Google Ads (Adwords) Campaign Types

Google Campaign Types

(Updated Feb. 8th, 2019) As of 2019, Google Ads (Adwords) allows you to choose between Five different campaign types. They are: Search Network, Display Network, Video (YouTube), Shopping, and Universal Apps. Choosing a campaign type is your first step in getting ads running, so study up. Each campaign type has secondary features that expand and contract the functionality in the campaign (e.g. Standard, All Features, Mobile app installs, Dynamic Search Ads, Call-only, Marketing Objectives, etc.). Fortunately, those features change on-page, as you select, for easy viewing.

1) Search Network

Search Network (SN) Only campaigns allow you to show text ads on the search engine result pages only. Campaign features are more extensive than SNDS, and besides “Standard” and “All Features” they include Mobile app installs, Mobile app engagement, Dynamic Search Ads, and Call-only. “Standard” features are a good bet for new Google Ads users in this case as well, as the features includes five extensions — two more than SNDS (Callout, Structured-Snippets). The Search Network is a great place to advertise for a wide range of businesses, and it’s particularly good for local businesses.

When should you use the SN?

  • Any budget
  • Appropriate choice for most businesses
  • If you want to advertise on Google Maps
  • If you want to pay to be #1 on Google

Search Network with Display Select (SNDS)

Containing the broadest reach of all campaign types, the SNDS places text ads on search result pages AND websites in the Google Display Network (GDN). In other words, SNDS re-purposes text ads in responsive banner ads and places them on websites. It’s not as pretty as creating your own image ads, but it is a quick effective way to get ads out there.

The SNDS contains only two campaign type feature selections: “Standard” and “All Features.” The “Standard” setting will enable the most commonly used ad extensions (Sitelinks, Location, Call), and hides advanced settings (Ad Scheduling, Ad Rotation, Dynamic Search Ads, Campaign URL Options). The striped down “Standard” features view is a little less intimidating and a good choice for new Adwords users.

When should you use SNDS?

  • Medium to large budget
  • Small industry niche
  • Small geographic target area
  • If your Search Network campaign isn’t reaching target budget and you’re optimized

2) Display Network

Known for displaying image ads, the Display Network (DN) contains over a million websites to show ads on (managed placements). The features are slightly different for the DN and start with “Marketing objectives” or “No marketing objective.” If you select “Marketing objectives,” you’ll be able to build your campaign based on awareness (impressions), influence (visits, engagement), or actions (buy, call, visit a location). As you select from one of these three boxes you will change the features on the page that relate best to building that type of campaign.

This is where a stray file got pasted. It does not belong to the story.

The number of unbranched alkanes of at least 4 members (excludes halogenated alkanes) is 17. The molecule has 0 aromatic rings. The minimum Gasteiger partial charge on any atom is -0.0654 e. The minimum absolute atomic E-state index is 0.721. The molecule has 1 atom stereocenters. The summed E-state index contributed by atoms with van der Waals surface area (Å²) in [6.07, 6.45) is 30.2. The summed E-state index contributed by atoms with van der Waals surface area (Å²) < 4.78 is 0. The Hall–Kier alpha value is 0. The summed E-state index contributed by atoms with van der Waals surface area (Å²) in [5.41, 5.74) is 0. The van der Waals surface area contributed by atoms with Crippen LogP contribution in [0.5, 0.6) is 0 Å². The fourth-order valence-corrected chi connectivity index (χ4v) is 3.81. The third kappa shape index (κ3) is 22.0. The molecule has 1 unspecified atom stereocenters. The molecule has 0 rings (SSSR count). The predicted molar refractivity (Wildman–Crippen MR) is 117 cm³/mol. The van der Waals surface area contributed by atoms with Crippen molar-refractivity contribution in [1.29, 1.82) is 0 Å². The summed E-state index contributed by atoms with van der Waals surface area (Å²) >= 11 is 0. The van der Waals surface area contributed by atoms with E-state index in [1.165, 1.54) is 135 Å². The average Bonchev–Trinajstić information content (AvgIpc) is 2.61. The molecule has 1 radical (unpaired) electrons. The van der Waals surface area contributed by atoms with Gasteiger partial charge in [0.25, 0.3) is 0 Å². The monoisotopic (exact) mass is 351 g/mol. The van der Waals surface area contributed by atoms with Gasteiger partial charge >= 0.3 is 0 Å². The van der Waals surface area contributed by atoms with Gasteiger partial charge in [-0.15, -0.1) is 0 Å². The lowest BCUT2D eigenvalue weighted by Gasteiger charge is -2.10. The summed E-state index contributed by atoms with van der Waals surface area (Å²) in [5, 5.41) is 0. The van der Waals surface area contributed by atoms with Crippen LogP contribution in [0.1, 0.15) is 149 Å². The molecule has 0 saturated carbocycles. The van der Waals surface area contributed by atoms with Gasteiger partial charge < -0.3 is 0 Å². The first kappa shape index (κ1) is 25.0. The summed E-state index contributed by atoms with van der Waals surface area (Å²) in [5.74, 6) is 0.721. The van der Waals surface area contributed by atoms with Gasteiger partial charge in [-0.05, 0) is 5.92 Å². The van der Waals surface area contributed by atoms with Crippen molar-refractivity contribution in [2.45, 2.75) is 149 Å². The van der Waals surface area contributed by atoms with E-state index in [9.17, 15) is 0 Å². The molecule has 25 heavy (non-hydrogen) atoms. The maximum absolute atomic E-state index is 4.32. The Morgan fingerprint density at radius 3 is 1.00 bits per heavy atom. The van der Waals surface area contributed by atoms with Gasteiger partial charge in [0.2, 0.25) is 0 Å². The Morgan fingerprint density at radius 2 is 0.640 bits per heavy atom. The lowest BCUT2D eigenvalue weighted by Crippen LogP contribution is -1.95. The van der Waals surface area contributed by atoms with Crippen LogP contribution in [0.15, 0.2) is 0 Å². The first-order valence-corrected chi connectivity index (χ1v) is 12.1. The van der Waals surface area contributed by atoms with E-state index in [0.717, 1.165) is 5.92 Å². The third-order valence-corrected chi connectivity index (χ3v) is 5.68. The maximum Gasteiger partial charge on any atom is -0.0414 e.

When should you use the DN?

  • For building brand awareness
  • If you have certain website you want to advertise on
  • To create remarketing campaigns
  • If you want to display ads on YouTube

3) Video (YouTube)

Advertise on YouTube with Video campaigns on Google Adwords. You can choose ad formats that serve with an option to skip the ad after five seconds or as a six second buffer between videos. Campaign features allow you to extend ads with shopping campaigns and with mobile app installs. Campaign setting are straight forward here, but there are a few options to select to get started.

When should you use Video campaigns?

  • For creating placing your commercial video content on YouTube
  • If you have video content you want to promote

4) Shopping

Google Shopping ads don’t have much setup and there aren’t many features to select. If you want to show products from your eCommerce store in Google Shopping, then you’ll need to setup the Google Merchant Center. While the process is not difficult, there can be roadblocks depending on how your eCommerce store is setup. If Google Merchant Center is setup and receiving your store’s feed, hook it up to your new Shopping campaign and Google will do the rest — no need to target or create ads.

When should you use Google Shopping?

  • If you have an eCommerce store

5) Universal App Campaign

Easily advertise your app across Search, Display, and Video Networks with the Universal App Campaign. This is the best place to setup advertising for your app because of Google’s reach. Setup is straight forward in this campaign as well, although you will need to add your app and modify your objectives.

When should you use Universal App Campaign?

  • If you have a new or existing app
  • If you want to drive in app sales
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